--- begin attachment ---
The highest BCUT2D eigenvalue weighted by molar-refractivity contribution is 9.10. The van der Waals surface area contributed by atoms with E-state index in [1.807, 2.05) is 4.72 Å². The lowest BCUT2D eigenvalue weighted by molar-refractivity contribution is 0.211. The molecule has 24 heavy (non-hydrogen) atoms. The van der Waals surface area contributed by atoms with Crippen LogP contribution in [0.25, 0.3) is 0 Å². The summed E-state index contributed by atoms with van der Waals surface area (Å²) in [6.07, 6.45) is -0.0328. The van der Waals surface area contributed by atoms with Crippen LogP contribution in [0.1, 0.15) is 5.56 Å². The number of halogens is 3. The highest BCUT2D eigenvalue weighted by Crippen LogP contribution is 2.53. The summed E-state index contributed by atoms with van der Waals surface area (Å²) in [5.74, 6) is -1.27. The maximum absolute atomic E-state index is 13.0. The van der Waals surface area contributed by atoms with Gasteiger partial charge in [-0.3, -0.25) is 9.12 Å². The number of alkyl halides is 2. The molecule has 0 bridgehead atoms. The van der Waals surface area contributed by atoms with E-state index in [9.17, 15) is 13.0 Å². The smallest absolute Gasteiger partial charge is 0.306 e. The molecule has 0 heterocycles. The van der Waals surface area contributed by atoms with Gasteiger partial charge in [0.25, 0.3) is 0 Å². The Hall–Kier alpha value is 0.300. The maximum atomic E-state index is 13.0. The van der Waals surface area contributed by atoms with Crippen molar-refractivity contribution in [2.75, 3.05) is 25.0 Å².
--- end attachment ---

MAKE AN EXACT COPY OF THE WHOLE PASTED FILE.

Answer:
The highest BCUT2D eigenvalue weighted by molar-refractivity contribution is 9.10. The van der Waals surface area contributed by atoms with E-state index in [1.807, 2.05) is 4.72 Å². The lowest BCUT2D eigenvalue weighted by molar-refractivity contribution is 0.211. The molecule has 24 heavy (non-hydrogen) atoms. The van der Waals surface area contributed by atoms with Crippen LogP contribution in [0.25, 0.3) is 0 Å². The summed E-state index contributed by atoms with van der Waals surface area (Å²) in [6.07, 6.45) is -0.0328. The van der Waals surface area contributed by atoms with Crippen LogP contribution in [0.1, 0.15) is 5.56 Å². The number of halogens is 3. The highest BCUT2D eigenvalue weighted by Crippen LogP contribution is 2.53. The summed E-state index contributed by atoms with van der Waals surface area (Å²) in [5.74, 6) is -1.27. The maximum absolute atomic E-state index is 13.0. The van der Waals surface area contributed by atoms with Gasteiger partial charge in [-0.3, -0.25) is 9.12 Å². The number of alkyl halides is 2. The molecule has 0 bridgehead atoms. The van der Waals surface area contributed by atoms with E-state index in [9.17, 15) is 13.0 Å². The smallest absolute Gasteiger partial charge is 0.306 e. The molecule has 0 heterocycles. The van der Waals surface area contributed by atoms with Gasteiger partial charge in [0.25, 0.3) is 0 Å². The Hall–Kier alpha value is 0.300. The maximum atomic E-state index is 13.0. The van der Waals surface area contributed by atoms with Crippen molar-refractivity contribution in [2.75, 3.05) is 25.0 Å².